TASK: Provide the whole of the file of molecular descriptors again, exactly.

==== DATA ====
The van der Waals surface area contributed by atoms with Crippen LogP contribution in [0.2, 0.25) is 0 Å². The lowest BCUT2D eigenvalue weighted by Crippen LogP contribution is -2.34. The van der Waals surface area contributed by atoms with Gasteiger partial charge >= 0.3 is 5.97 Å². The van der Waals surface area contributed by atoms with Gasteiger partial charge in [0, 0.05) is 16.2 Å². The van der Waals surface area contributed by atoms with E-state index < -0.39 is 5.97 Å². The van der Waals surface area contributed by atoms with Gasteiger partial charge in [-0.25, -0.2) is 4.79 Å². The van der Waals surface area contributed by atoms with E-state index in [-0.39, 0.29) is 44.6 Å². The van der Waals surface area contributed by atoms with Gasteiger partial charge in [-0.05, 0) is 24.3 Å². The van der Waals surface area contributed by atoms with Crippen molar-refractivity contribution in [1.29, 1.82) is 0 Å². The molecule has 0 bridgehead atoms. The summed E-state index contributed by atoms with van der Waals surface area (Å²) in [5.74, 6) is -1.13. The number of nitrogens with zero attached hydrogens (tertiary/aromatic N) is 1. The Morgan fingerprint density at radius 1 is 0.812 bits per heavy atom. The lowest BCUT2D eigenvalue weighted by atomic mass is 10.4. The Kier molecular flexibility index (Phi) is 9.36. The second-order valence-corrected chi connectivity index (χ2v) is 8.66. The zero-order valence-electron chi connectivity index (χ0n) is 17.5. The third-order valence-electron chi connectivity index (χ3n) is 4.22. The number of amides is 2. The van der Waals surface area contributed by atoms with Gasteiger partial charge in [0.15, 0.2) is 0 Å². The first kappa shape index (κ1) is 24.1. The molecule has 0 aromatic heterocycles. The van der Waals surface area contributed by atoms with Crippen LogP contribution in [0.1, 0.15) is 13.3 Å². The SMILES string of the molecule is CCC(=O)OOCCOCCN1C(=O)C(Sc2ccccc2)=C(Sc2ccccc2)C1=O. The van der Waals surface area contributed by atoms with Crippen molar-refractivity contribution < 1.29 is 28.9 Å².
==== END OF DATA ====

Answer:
The van der Waals surface area contributed by atoms with Crippen LogP contribution in [0.2, 0.25) is 0 Å². The lowest BCUT2D eigenvalue weighted by Crippen LogP contribution is -2.34. The van der Waals surface area contributed by atoms with Gasteiger partial charge >= 0.3 is 5.97 Å². The van der Waals surface area contributed by atoms with Gasteiger partial charge in [0, 0.05) is 16.2 Å². The van der Waals surface area contributed by atoms with E-state index < -0.39 is 5.97 Å². The van der Waals surface area contributed by atoms with Gasteiger partial charge in [-0.25, -0.2) is 4.79 Å². The van der Waals surface area contributed by atoms with E-state index in [-0.39, 0.29) is 44.6 Å². The van der Waals surface area contributed by atoms with Gasteiger partial charge in [-0.05, 0) is 24.3 Å². The van der Waals surface area contributed by atoms with Crippen molar-refractivity contribution in [1.29, 1.82) is 0 Å². The molecule has 0 bridgehead atoms. The summed E-state index contributed by atoms with van der Waals surface area (Å²) in [5.74, 6) is -1.13. The number of nitrogens with zero attached hydrogens (tertiary/aromatic N) is 1. The Morgan fingerprint density at radius 1 is 0.812 bits per heavy atom. The lowest BCUT2D eigenvalue weighted by atomic mass is 10.4. The Kier molecular flexibility index (Phi) is 9.36. The second-order valence-corrected chi connectivity index (χ2v) is 8.66. The zero-order valence-electron chi connectivity index (χ0n) is 17.5. The third-order valence-electron chi connectivity index (χ3n) is 4.22. The number of amides is 2. The van der Waals surface area contributed by atoms with Gasteiger partial charge in [0.15, 0.2) is 0 Å². The first kappa shape index (κ1) is 24.1. The molecule has 0 aromatic heterocycles. The van der Waals surface area contributed by atoms with Crippen LogP contribution in [0.1, 0.15) is 13.3 Å². The SMILES string of the molecule is CCC(=O)OOCCOCCN1C(=O)C(Sc2ccccc2)=C(Sc2ccccc2)C1=O. The van der Waals surface area contributed by atoms with Crippen molar-refractivity contribution < 1.29 is 28.9 Å².